Can anyone show me any flaw for which there was a need of inventing calculus or give me an example where normal maths fail and we need calculus?

  • To compute the are of a "complex" shape; see Quadrature. See History of the Calculus. – Mauro ALLEGRANZA Jul 6 '17 at 8:03
  • Limits provide concise approximations to expressions and formulae which would otherwise be computationally intractable. The central limit theorem, the prime number theorem, the Poisson limit theorem, etc. – Thoth Jul 6 '17 at 8:13
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    Newton needed derivatives to handle motion of bodies. – md2perpe Jul 6 '17 at 10:49
  • @Thoth, don't confuse limits with the calculus. Limits are an important technical tool but the main ideas of the calculus were formulated in a language that mostly avoided limits, though Newton's "ultimate" terminology was equivalent to them. – Mikhail Katz Jul 6 '17 at 11:34
  • @MikhailKatz: limits do belong to calculus. – Yves Daoust Jul 7 '17 at 7:54

This is actually an excellent question and at the time calculus first emerged in the 17th century in the work of Leibniz and Newton (in alphabetical order, without implying any priority), many top-level scholars were sceptical and in fact issued a number of challenges. For example, Huygens adopted the position that the problems Leibniz can solve with the new calculus are no different from the problems one can solve with the old methods, and the difference is only in the language. Huygens may have been at least partly right if he was referring to earlier techniques such as Fermat's adequality which was indeed a powerful method that could solve many problems that today we typically think of as standard ware of the calculus: finding tangents to curves, maxima and minima, areas, centers of mass, etc. In fact, Lagrange considered Fermat to be the inventor of the calculus.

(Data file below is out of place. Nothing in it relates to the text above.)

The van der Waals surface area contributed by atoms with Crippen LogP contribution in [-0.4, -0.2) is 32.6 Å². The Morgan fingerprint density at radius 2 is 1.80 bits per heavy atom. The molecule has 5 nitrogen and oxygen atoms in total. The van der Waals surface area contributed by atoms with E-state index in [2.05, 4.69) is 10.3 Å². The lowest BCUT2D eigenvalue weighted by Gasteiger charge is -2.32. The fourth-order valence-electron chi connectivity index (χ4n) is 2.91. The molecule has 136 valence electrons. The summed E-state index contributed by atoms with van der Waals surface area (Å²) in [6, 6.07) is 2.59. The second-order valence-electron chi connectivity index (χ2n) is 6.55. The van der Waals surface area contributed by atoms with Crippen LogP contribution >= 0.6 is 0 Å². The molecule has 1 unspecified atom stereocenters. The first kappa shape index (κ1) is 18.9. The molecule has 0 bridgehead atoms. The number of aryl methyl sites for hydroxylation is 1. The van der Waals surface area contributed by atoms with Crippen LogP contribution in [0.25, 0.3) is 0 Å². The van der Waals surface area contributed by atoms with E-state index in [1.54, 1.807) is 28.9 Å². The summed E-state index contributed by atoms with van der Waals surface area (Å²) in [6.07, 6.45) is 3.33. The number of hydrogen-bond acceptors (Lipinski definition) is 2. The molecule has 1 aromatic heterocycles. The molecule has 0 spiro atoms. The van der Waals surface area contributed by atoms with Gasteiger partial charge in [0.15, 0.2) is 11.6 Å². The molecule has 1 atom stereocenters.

Half a century later, Bishop Berkeley was still vituperating against the new calculus, but the tide has clearly changed and the Fermat-Leibniz-Newton framework was an undeniable success in the hands of Euler.

Something similar is happening today, with Abraham Robinson's "legalisation" of infinitesimals in his 1966 book. Half a century later today, opposing voices are still being heard, but the tide is clearly changing, with high-profile advocates like Fields medalist Terry Tao publishing applications and new insights based on Robinson's framework on an almost monthly basis.

Appreciating the advantage of the calculus over these earlier techniques involves detailed knowledge of the calculus and it is not that easy to give an elementary problem that can be solved by the calculus but not by Fermat's adequality, for example. Using the calculus does simplify calculations significantly compared to the earlier methods.

One specific example that could be mentioned is finding the general tangent line of the cycloid curve. Fermat was able to do it by means of an intricate geometric argument relying on his technique of adequality; see this publication for details. Modern proofs using calculus are more straightforward.